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Ice-packed Antarctic Festival for 2008

Ice-packed Antarctic Festival for 2008

Vivid imagery of the last great wilderness, tales of courage, of pride for the pioneers of the continent and showcasing the research on the ice are to be the highlights of the 2008 Christchurch Antarctic Festival.

Celebrating Christchurch’s century-old connection to the wild continent, the Antarctic Festival seeks to pack in as much fun events and Antarctica-associated features from September 26 to October 3.

Work is underway to offer locals and visitors an exposure to the thrill, the beauty and the yearning that Antarctica has provided for Kiwis for decades. The mix is audio and visual as well as physical, especially with the Antarctic Centre and Christchurch International Airport being the hub of the Family Day on the September 27 week-end.

Hagglund pulling competitions, playing with huskies, sled rides and inspection of equipment used on the continent, including aircraft used as transport to and on Antarctica will feature at the Family Day. The aircraft and hangar tours are made possible with the partnership of Air New Zealand and its engineering section and the Royal New Zealand Air Force, as well as the US Air Force which is expected to showcase its C-17 Globemaster III strategic airlifter. Ice sculptures, treasure trails and ice sports demonstrations are added attractions.

Offering a wow factor and an interactive learning experience for the younger generations, the Festival is hoping to attract families out to the Antarctic Centre and the adjoining hangars and tarmac with discounted entrance fees for the two days. “It is our heritage and we need to celebrate this unique connection with the next generation,” says Jo Blair, Events Development Manager with the Christchurch City Council. The Council provides the core funding for the Festival.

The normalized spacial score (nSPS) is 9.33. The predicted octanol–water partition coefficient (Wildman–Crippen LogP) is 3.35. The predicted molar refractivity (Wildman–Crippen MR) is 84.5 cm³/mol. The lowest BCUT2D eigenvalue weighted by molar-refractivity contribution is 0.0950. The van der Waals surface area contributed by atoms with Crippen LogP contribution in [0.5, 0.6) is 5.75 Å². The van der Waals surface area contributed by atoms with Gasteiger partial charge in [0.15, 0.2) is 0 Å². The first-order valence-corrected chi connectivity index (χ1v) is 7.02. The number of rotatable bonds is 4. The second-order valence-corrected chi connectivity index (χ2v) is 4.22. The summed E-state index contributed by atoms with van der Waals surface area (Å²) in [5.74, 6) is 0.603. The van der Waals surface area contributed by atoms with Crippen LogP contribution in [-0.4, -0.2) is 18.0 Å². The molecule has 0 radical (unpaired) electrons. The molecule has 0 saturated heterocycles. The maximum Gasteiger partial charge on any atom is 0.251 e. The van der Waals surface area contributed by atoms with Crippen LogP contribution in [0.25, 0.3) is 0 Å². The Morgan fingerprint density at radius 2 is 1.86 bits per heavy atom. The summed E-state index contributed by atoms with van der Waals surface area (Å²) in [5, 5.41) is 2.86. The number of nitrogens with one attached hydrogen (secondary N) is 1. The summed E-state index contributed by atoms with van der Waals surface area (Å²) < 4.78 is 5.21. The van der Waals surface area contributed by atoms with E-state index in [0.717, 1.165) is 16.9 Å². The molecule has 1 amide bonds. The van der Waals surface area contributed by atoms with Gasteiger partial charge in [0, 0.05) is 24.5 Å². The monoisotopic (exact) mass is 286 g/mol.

Ms Blair is keen to make the Christchurch Antarctic Festival the foremost Antarctica-connected festival in the world. Only a handful of cities around the world can lay claim to such a festival, each having a history of being a departure point for explorers and expeditions to the continents in the past 100 years.

Apart from the fact that New Zealand has an outpost - Scott Base - on the ice there, quite a number of famous expeditions to Antarctica marked Christchurch as a point of departure, giving it very strong historic connections. And interestingly, Canterbury University is the only institution in the world to have a multi disciplinary course that goes to the ice, with research grants and sponsorship packages. On September 30, Gateway Antarctica, the University of Canterbury’s centre for Antarctic studies and research, will host Al Gore’s An Inconvenient Truth presented by Melissa Clarke-Reynolds, an Al Gore spokesperson.

“With associations like this, we are well placed to offer a range and variety and depth that very few can,” says Ms Blair, adding that the Festival is garnering laurels worldwide and within the polar expedition/research communities.

Last year, Christchurch marked 50 years of Kiwis in Antarctica with the Antarctic Festival, something that all Canterbarians can be proud of because of the direct role they have played in facilitating Antarctic missions, says Ms Blair.

ENDS

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